The methodology used for the log phase followed previously standardized recommendations (22), while the one used to obtain 24-h time-kill curves for the stationary phase has been described in detail elsewhere (20). The concentrations of antibiotics selected to establish time-kill curves for the log phase were those representing subinhibitory and clinically achievable levels greater than the MIC. Due to the tolerance of bacteria in the stationary phase to antibiotics, the drug concentrations used in the stationary-phase experiments were higher than those used in the log-phase experiments; the prefixed antibiotic concentrations were equivalent to peak and trough levels in tissue cage fluids (TCF).
Bactericidal activity was defined as that killing ≥3 log CFU/ml at 24 h with respect to the initial inoculum.
To evaluate daptomycin activity, the nutrient medium was supplemented with calcium (50 mg/liter; Sigma) in all the procedures.
The animal model had been previously approved by the Ethical Committee for Animal Experiments at the University of Barcelona.
Two Teflon tissue cages per animal with two coverslips each were subcutaneously implanted into male Wistar rats. After 3 weeks, TCF were checked for sterility and infected with 0.1 ml of a MRSA preparation (106 CFU/ml). At 72 h postinoculation (designated day 1), TCF were obtained to determine bacterial counts. Therapy was then started and administered intraperitoneally for 7 days; each therapeutic group included 10 animals. One and four days after the end of treatment (days 8 and 11, respectively), TCF were again obtained to determine bacterial counts. On day 11, animals were sacrificed and coverslips were removed to quantify adherent bacteria. The criterion for efficacy was defined as a decrease in bacterial counts in TCF between the beginning and end of treatment; it was thus evaluated twice, on days 8 and 11. The antibiotic efficacy against adherent bacteria from coverslips removed on day 11 was also evaluated.
We had previously standardized a model of chronic tissue cage infection (3 weeks old) with methicillin-susceptible S. aureus (20, 21), but for the present study we developed a model of earlier foreign-body infection (3 days old) with MRSA (38). Thus, prior to therapeutic experiments we analyzed the spontaneous evolution of MRSA infection. During the first week postinoculation, a decrease in bacterial counts with respect to the initial inoculum was observed; beyond the first week, the infection tended to be chronic and stable. The bacterial counts (mean log numbers of CFU per milliliter ± standard deviations [SD]) for TCF across the postinoculation period were as follows: 5.5 ± 0.5 (1st day), 5.3 ± 0.7 (2nd day), 5.5 ± 0.7 (3rd day), 5.5 ± 0.9 (4th day), 5.5 ± 0.3 (5th day), 5.5 ± 0.9 (6th day), 5.4 ± 1 (7th day), 6.4 ± 0.9 (8th day), 6.3 ± 0.8 (10th day), 6.2 ± 0.9 (14th day), and 6.5 ± 1 (21st day).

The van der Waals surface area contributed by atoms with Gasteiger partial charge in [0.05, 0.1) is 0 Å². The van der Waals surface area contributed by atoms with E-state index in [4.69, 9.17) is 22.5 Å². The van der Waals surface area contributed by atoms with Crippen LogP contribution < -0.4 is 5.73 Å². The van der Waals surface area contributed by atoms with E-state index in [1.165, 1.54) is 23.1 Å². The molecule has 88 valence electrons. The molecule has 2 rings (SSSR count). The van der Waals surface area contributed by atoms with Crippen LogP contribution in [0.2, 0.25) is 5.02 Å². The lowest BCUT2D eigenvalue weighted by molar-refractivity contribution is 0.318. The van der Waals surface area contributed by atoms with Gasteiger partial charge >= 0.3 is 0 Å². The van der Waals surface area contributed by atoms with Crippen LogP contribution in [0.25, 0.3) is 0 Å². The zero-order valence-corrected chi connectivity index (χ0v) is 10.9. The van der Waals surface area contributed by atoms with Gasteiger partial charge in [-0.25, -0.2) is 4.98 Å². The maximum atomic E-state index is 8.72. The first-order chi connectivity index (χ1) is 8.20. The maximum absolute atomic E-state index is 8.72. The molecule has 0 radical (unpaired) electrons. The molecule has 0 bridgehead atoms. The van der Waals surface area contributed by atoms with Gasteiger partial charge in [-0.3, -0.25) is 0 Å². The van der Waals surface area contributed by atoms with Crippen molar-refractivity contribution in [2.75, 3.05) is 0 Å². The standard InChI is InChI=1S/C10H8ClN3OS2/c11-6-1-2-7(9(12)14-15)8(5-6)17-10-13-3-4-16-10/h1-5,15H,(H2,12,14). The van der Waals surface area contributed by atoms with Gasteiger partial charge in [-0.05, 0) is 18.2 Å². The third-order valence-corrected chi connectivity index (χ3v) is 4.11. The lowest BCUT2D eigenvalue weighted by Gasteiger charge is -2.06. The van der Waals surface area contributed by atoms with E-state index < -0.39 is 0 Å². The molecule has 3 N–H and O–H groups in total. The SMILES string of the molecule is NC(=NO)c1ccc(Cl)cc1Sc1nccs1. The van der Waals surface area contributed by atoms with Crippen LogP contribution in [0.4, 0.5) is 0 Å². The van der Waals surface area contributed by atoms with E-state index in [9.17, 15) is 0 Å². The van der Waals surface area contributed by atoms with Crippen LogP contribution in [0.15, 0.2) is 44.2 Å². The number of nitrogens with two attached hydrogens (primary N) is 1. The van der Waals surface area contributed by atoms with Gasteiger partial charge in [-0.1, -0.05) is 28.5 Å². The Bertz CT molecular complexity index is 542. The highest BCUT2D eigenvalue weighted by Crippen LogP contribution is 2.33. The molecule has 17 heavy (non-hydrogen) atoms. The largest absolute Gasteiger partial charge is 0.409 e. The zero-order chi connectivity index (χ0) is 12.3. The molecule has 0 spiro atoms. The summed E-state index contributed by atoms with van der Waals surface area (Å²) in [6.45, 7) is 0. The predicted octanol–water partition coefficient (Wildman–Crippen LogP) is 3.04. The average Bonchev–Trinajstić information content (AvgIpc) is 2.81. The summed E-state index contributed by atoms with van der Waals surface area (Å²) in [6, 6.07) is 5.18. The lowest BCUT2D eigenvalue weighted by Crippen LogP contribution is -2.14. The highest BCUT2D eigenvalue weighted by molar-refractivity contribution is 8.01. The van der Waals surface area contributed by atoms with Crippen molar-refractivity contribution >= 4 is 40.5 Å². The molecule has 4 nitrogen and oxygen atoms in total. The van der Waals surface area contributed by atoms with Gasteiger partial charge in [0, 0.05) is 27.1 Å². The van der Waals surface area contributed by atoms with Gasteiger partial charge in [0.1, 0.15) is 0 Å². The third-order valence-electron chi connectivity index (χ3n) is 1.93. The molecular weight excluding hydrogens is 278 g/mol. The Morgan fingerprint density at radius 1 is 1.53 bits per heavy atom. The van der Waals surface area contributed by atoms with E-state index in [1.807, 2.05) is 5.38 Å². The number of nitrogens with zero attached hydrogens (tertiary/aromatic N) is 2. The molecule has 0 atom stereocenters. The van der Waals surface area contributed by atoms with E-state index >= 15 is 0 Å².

At 72 h after inoculation, we checked for the presence of macroscopic biofilm and quantified the mean bacterial population adhered to coverslips as 5 ± 0.9 log CFU/ml by following the methodology described in detail previously (20). In brief, the recovered coverslips were rinsed three times in phosphate-buffered saline, and they were then incubated in 1 ml of phosphate-buffered saline with trypsin and sonicated; the bacteria in the final fluid were quantified, and counts were recorded as log numbers of CFU per milliliter.
All the methodology used was described in detail previously (20, 21). We mainly adjusted the area under the concentration-time curve from 0 to 24 h (AUC0-24) for each antibiotic that showed similar results in animals (evaluated with either TCF or sera) and humans (evaluated with sera) (11, 33).
To test for equilibrium drug concentrations, samples of TCF were obtained on day 4 of treatment.
The main pharmacokinetic parameters for the dosages of linezolid, vancomycin, and rifampin have been reported previously by our group (20). The maximum concentrations (Cmax) of the drugs in sera and TCF were as follows: 38 and 17 μg/ml, respectively, for linezolid, 80 and 31 μg/ml for vancomycin, and 24 and 6.6 μg/ml for rifampin. The AUC0-24 values for the drugs in sera and TCF were as follows: 302 and 245 μg·h/ml for linezolid, 302 and 343 μg·h/ml for vancomycin, and 277 and 304 μg·h/ml for rifampin.
In the case of daptomycin, studies with several doses were performed to select the most appropriate one that was equivalent to the human dose of 10 mg/kg/day.
Daptomycin concentrations were determined by a bioassay method (7) with Micrococcus luteus ATCC 9341 (linearity of assay [r2], 0.99; lower detection limit, 2 μg/ml).